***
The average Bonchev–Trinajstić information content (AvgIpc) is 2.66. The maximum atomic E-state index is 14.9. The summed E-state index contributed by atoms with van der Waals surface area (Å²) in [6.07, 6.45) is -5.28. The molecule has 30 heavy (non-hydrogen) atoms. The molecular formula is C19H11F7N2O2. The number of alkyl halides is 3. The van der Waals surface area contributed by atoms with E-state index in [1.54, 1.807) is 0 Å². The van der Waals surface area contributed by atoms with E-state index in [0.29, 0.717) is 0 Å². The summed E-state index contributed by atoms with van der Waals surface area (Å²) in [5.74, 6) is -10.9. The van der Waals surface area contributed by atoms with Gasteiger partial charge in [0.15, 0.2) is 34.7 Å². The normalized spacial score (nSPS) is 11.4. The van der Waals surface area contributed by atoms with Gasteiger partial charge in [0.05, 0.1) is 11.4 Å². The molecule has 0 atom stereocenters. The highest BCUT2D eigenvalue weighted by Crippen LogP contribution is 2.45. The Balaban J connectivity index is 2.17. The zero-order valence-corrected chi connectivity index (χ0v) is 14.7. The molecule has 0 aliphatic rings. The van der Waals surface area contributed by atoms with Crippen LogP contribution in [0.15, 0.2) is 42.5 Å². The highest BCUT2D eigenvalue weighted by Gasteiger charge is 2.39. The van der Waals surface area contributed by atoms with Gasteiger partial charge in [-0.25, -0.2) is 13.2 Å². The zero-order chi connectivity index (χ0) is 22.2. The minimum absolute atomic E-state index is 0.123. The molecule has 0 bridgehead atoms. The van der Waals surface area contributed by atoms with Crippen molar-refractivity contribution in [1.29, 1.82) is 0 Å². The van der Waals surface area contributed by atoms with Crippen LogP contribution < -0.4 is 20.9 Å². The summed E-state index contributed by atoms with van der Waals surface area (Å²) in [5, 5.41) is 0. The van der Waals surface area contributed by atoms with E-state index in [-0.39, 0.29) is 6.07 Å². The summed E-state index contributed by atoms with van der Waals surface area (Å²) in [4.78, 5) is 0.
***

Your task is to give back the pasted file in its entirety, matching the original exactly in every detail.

The average Bonchev–Trinajstić information content (AvgIpc) is 2.66. The maximum atomic E-state index is 14.9. The summed E-state index contributed by atoms with van der Waals surface area (Å²) in [6.07, 6.45) is -5.28. The molecule has 30 heavy (non-hydrogen) atoms. The molecular formula is C19H11F7N2O2. The number of alkyl halides is 3. The van der Waals surface area contributed by atoms with E-state index in [1.54, 1.807) is 0 Å². The van der Waals surface area contributed by atoms with E-state index in [0.29, 0.717) is 0 Å². The summed E-state index contributed by atoms with van der Waals surface area (Å²) in [5.74, 6) is -10.9. The van der Waals surface area contributed by atoms with Gasteiger partial charge in [0.15, 0.2) is 34.7 Å². The normalized spacial score (nSPS) is 11.4. The van der Waals surface area contributed by atoms with Gasteiger partial charge in [0.05, 0.1) is 11.4 Å². The molecule has 0 atom stereocenters. The highest BCUT2D eigenvalue weighted by Crippen LogP contribution is 2.45. The Balaban J connectivity index is 2.17. The zero-order valence-corrected chi connectivity index (χ0v) is 14.7. The molecule has 0 aliphatic rings. The van der Waals surface area contributed by atoms with Crippen LogP contribution in [0.15, 0.2) is 42.5 Å². The highest BCUT2D eigenvalue weighted by Gasteiger charge is 2.39. The van der Waals surface area contributed by atoms with Gasteiger partial charge in [-0.25, -0.2) is 13.2 Å². The zero-order chi connectivity index (χ0) is 22.2. The minimum absolute atomic E-state index is 0.123. The molecule has 0 bridgehead atoms. The van der Waals surface area contributed by atoms with Crippen molar-refractivity contribution in [1.29, 1.82) is 0 Å². The van der Waals surface area contributed by atoms with Crippen LogP contribution < -0.4 is 20.9 Å². The summed E-state index contributed by atoms with van der Waals surface area (Å²) in [5, 5.41) is 0. The van der Waals surface area contributed by atoms with E-state index in [-0.39, 0.29) is 6.07 Å². The summed E-state index contributed by atoms with van der Waals surface area (Å²) in [4.78, 5) is 0.